Sometimes, only a thin line separates BDSM from abuse in a relationship.

BDSM organizations have defined abuse as: "Physical, sexual or emotional acts inflicted on a person without their informed and freely given consent."

Anyone who suspects they (or someone they care about) has suffered from abuse, needs to ask these questions (developed at Leather Leadership Conference in 1999):

1. Are your needs and limits respected?
2. Is your relationship built on honesty, trust, and respect?
3. Are you able to express feelings of guilt or jealousy or unhappiness?
4. Can you function in everyday life?
5. Can you refuse to do illegal activities?
6. Can you insist on safe sex practices?
7. Can you choose to interact freely with others outside of your relationship?
8. Can you leave the situation without fearing that you will be harmed, or fearing the other participant(s) will harm themselves?
9. Can you choose to exercise self-determination with money, employment, and life decisions?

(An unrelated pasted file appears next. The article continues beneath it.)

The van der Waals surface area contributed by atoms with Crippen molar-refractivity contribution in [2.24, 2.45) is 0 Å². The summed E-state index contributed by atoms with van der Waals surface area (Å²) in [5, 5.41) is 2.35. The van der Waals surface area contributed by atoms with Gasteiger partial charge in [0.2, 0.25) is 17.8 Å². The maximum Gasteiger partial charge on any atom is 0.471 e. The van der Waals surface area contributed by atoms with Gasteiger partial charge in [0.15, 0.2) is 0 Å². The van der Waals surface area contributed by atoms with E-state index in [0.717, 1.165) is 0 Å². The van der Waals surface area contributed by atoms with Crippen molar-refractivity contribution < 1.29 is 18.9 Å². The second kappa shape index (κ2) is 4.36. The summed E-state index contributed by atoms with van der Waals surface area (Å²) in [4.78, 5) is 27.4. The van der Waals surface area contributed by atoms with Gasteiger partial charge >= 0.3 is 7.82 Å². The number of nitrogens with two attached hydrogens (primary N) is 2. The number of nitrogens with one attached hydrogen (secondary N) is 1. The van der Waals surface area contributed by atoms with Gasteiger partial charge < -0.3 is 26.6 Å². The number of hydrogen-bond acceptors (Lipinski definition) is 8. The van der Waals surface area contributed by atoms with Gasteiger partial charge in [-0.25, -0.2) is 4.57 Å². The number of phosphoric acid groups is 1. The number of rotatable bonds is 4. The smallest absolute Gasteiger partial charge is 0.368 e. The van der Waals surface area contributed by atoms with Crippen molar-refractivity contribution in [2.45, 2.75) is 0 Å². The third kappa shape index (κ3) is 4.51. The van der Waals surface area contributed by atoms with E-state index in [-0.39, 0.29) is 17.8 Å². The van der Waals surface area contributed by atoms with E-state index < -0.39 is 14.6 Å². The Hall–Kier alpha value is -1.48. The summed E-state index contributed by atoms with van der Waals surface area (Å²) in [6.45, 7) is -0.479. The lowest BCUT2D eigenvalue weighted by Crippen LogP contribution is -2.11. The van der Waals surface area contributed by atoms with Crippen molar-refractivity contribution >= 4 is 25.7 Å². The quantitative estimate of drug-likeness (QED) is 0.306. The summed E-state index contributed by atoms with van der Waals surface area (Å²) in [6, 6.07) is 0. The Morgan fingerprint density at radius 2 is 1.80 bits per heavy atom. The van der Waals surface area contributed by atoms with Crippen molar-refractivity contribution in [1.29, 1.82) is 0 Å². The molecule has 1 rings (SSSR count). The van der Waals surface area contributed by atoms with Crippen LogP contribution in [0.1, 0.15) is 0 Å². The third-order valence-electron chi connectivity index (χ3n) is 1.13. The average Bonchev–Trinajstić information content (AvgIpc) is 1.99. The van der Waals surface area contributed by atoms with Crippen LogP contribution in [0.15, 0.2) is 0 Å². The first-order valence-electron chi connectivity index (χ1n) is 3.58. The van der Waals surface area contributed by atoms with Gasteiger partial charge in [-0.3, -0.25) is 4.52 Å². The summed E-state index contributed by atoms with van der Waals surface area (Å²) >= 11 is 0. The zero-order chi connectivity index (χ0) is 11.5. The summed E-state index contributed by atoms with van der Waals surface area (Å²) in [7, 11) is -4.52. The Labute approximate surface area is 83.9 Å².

10. Do you feel free to discuss your practices and feelings with anyone you choose?

If any of those questions generates a "No" answer, the relationship is potentially abusive. You can find help by contacting the:

National Leather Association Domestic Violence Project
National Domestic Violence Hotline: 1-800-799-SAFE (7233)

Additional resources

Kink Aware Professionals Directory: A resource for people who are seeking psychotherapeutic, medical, and legal professionals who are informed about the diversity of consensual, adult sexuality.

Additional Reading

Partners in Power: Living in Kinky Relationships, by Jack Rinella
Avoiding Abuse in the Search for D/s
Abuse vs. Consensual BDSM: some ways to tell the difference
The Difference Between SM and Abuse
BDSM vs. Abuse
Erotica, Romance or Transgressive. What's the damn difference?
5 Myths About Polyamory
Books about polyamory